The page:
In America we also spend huge sums on our defense industry and on an assortment of wars. But those things, like tax hikes, are off the table.
So what do we cut?
Among the biggest ticket items on the newly announced Republican agenda is repeal of the Davis-Bacon Act.
Davis-Bacon, passed in 1931, under President Herbert Hoover, requires contractors on federal projects to pay the ‘prevailing wage.’ Most federal projects require bids. The government has to give the job to the lowest bidder. Without Davis-Bacon, federal jobs will go to the contractor who will use non-union workers, pay the lowest possible wages, even if that means importing desperate people who will work cheap and take the jobs away from the people who live and work where the project is being done.
Davis-Bacon is considered pro-union legislation. Right-wing think tank literature makes it clear getting rid of it is a way to strike out against unions.
After tax policy, unions are one of our strongest defenses in the class war.
Unions do more than raise wages. They improve working conditions and safety. They provide protection against abuse, intimidation, and wrongful dismissal. Non-union employers, in order to stay that way, have to offer something at least within range of union rates, so the existence of unions helps everyone. Unions also have political power, they spend money and mobilize their members to vote.
Businesses have become very good at beating unions. And they’re getting better at it. According to Business Week, “over the past two decades, Corporate America has perfected its ability to fend off labor groups.” (How Wal-Mart Keeps Unions at Bay, 10/28/2002),
In the 1940’s a third of private sector employees were unionized. Today, it’s down to just 7.2%.
Unions only remain strong in the public sector, where membership is 37%.
If you read the papers or watch the news, you will see an anti-public sector union story almost everyday. These are the people who teach your kids, pick up the trash, clean the sewers, drive the buses and trains, they’re the police and fireman.
Those stories will tell you that their pension fund liabilities will bankrupt the states. That it’s unionized teachers who have ruined our schools. Charter schools – without unions – are the new favorite charity for billionaires.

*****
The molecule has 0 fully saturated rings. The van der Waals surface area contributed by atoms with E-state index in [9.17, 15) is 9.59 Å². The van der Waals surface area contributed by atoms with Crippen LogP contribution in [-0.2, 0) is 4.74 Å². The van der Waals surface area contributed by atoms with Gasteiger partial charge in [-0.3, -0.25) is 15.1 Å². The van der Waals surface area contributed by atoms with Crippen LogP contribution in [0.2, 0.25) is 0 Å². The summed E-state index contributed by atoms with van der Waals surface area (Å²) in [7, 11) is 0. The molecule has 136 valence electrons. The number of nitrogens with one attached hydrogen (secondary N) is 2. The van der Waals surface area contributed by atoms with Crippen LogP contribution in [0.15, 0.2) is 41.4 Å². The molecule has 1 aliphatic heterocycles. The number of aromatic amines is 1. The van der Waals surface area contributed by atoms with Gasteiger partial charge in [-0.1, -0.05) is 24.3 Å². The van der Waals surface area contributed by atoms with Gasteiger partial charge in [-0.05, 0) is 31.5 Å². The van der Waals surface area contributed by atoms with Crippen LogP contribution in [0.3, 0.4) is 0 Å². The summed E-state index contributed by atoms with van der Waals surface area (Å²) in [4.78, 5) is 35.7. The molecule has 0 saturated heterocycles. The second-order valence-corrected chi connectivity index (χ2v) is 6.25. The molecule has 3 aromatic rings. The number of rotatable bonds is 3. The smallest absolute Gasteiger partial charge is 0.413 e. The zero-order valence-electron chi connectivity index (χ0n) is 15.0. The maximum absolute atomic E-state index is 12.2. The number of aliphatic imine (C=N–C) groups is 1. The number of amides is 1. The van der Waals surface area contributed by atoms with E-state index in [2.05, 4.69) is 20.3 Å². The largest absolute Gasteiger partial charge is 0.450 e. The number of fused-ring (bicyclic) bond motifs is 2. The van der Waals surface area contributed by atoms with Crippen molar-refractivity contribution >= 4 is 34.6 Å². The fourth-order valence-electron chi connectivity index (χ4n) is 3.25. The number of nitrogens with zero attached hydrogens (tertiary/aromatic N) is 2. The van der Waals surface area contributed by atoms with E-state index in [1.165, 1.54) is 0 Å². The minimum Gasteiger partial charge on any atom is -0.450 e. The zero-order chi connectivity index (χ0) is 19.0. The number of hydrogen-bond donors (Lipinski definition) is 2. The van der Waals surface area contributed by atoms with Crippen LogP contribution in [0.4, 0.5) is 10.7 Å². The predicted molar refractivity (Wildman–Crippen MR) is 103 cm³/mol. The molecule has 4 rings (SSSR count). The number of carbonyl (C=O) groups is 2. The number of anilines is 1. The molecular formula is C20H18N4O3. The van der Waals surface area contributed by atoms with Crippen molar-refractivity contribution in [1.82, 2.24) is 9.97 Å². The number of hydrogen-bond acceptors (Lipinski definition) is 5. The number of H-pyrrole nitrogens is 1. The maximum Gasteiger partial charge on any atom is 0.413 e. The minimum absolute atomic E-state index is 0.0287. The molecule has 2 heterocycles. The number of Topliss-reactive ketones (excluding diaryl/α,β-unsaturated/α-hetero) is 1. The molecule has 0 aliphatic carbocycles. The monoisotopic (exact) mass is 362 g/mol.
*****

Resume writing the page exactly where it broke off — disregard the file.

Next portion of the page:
Tax cuts for the wealthy led to a mad speculative bubble, which led to a crash, causing the current deep recession, which has caused a tax revenue crisis across the board – not just for the federal government, but for states and local governments as well. So what’s the solution we’re being offered?
In New York’s last gubernatorial campaign, both major candidates ran as Ronald Reagans – “No new taxes! Cut services!” One of the Reagans won. With unemployment high, his cure is to cut jobs. Because this will magically create jobs. Nobody challenges this because – I guess – there are no children in the audience to cry out “The emperor has no clothes.” No logicians, either.
In an interview with Bloomberg News, John Lekas (a self-promoting fund manager), said many states and municipalities are facing bankruptcy. Schools will close, garbage won’t be collected, there will be fewer cops on the street. But who cares, there’s a silver lining. “The good news on that is they can jettison their pension obligations, jettison their union contracts.”
People made a deal – work twenty or twenty-five or thirty years – and when they retired, they would get a pension. But they’re ordinary shlubs, teachers, firemen, clerks, guys who drove snowplows and filled potholes, so thank God, we don’t have to pay them what we owe them.
Even better, we can start driving down the wages of current workers in those positions. We can fire anyone we don’t like, or who looks at us funny, or stands up for their rights … well, they won’t have any, will they?
Meantime, corporate profits are at an all time high.